LUCIA SALVATI, INDIVIDUALLY, AND AS THE ASSIGNEE OF ROBERT EASTON, AJAX INVESTMENT PARTNERS, LLC, LOVEJOY WHARF, LLC, BEVERLY WHARF, LLC, NORTH WASHINGTON WHARF, LLC, AND AB WHARF, LLC, Plaintiff, Appellant,
AMERICAN INSURANCE COMPANY, Defendant, Appellee.
FROM THE UNITED STATES DISTRICT COURT FOR THE DISTRICT OF
MASSACHUSETTS [Hon. Rya W. Zobel, U.S. District Judge]
R. Grady, Jr., with whom Frank J. Federico, Jr., Susan E.
Bochnak, and Sheff Law Offices, P.C. were on brief, for
Gregory P. Varga, with whom Linda L. Morkan, Jonathan E.
Small, and Robinson & Cole LLP were on brief, for
Barron, Stahl, and Lipez, Circuit Judges.
insurance dispute, we must decide whether the plaintiff in a
wrongful death action, who reached a settlement with the
defendants and their primary insurance carrier, can recover
the amount exceeding the primary policy limits from the
defendants' excess insurer. The district court concluded
that the settlement agreement did not trigger the excess
policy because the agreement was not accompanied by a court
judgment. Hence, it granted the excess insurer's motion
to dismiss the plaintiff's claims under the policy. While
we disagree with the district court's interpretation of
the pertinent policy language, we affirm the dismissal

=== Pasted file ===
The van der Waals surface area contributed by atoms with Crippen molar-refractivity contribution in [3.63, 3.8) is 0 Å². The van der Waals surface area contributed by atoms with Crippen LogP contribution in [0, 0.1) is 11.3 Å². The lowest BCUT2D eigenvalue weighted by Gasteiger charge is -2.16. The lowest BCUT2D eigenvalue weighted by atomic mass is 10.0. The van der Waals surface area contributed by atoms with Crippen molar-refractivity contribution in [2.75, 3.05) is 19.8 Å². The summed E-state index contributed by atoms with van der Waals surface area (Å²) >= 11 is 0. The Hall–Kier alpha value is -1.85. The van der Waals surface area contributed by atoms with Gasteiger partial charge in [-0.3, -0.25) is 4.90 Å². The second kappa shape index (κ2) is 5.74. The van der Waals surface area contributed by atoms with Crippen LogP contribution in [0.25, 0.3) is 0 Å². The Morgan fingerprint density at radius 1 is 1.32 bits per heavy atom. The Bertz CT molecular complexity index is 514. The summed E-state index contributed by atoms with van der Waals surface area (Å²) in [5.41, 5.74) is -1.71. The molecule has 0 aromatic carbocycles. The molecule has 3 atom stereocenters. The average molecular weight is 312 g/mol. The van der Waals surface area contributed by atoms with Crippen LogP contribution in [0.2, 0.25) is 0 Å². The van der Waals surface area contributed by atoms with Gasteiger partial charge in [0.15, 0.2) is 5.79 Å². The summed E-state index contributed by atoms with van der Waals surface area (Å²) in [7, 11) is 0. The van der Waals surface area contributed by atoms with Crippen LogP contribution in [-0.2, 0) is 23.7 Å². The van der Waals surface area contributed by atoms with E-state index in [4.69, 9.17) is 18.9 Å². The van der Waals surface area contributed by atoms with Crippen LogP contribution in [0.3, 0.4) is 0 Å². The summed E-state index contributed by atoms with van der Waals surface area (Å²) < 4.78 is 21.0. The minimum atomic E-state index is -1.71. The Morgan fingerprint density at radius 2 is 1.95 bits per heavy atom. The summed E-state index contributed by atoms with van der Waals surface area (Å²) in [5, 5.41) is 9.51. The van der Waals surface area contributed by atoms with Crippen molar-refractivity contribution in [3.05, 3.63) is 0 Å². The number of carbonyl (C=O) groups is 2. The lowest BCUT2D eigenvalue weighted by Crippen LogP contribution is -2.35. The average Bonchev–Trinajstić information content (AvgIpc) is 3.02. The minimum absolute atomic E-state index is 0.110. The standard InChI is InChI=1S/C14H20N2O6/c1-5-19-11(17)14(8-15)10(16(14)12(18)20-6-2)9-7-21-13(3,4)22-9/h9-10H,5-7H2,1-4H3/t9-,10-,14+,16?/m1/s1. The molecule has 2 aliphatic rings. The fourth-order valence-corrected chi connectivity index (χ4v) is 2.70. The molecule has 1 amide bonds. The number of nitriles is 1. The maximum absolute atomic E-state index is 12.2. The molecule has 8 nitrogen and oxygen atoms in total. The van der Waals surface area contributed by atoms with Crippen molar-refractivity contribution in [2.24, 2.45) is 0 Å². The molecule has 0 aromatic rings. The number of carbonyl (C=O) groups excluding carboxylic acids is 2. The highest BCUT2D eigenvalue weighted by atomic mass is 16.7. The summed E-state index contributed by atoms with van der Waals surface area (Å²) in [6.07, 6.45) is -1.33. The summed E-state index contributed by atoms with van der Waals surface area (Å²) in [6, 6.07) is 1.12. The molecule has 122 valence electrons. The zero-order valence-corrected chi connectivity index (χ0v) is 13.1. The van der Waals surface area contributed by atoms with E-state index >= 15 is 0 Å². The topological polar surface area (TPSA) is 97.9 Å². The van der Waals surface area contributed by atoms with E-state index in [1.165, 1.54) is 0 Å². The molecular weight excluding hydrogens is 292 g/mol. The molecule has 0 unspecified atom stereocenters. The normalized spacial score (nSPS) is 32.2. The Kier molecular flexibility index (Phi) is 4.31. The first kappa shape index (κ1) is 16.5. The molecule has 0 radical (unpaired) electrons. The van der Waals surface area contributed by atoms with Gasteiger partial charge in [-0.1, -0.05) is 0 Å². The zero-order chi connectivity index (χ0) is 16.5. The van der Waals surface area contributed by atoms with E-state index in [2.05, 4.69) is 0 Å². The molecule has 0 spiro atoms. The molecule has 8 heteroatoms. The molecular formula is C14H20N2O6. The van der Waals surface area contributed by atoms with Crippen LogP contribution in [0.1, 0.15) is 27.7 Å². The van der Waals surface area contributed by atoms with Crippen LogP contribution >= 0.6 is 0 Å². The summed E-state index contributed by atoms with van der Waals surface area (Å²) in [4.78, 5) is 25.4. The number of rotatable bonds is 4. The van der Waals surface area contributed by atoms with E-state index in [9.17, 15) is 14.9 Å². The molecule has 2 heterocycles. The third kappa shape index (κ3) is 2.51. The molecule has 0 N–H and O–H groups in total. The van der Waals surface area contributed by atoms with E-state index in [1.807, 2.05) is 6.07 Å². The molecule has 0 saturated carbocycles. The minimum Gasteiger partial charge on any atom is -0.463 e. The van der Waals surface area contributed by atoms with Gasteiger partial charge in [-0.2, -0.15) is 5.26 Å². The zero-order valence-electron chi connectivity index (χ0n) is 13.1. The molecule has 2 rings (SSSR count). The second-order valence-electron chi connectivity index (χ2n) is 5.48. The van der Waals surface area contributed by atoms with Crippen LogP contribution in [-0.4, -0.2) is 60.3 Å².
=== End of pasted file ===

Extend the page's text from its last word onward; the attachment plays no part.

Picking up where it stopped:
because the plaintiff has not presented a plausible argument
that the settlement agreement triggered the excess
insurer's duty to indemnify.
17, 2010, Gerardo Salvati died as a result of injuries he
sustained while doing maintenance work for Ajax Management
Partners, LLC at the Lovejoy Wharf building in Boston. On
that day, Mr. Salvati was asked to examine the condition of
the brick facade of the building. While he was standing on a
ladder inspecting the building, a sizable chunk of brickwork
came loose and suddenly fell from the building, crashing into
him and causing him to fall to his death. According to the
operative complaint before the district court, the building
had been in a state of disrepair for years, and the owners of
the property were aware that the building's loose and
decaying brickwork was in need of repair.
September 2011, Gerardo Salvati's wife, Lucia
(hereinafter referred to as "Salvati"), filed a
lawsuit in Suffolk County Superior Court, seeking damages for
wrongful death and loss of consortium individually and in her
capacity as executrix of her husband's estate. The
defendants in that action (the "Underlying
Defendants") were Robert Easton, Gerardo Salvati's
supervisor at the time of his death and the person holding
the ladder when the accident occurred, and a group of
individuals and limited liability companies who owned the
building where the accident occurred. The Underlying Defendants
had two insurance policies: a primary policy through Western
World Insurance Company ("Western World") in the
amount of $1 million and an excess policy through the
American Insurance Company ("AIC") in the amount of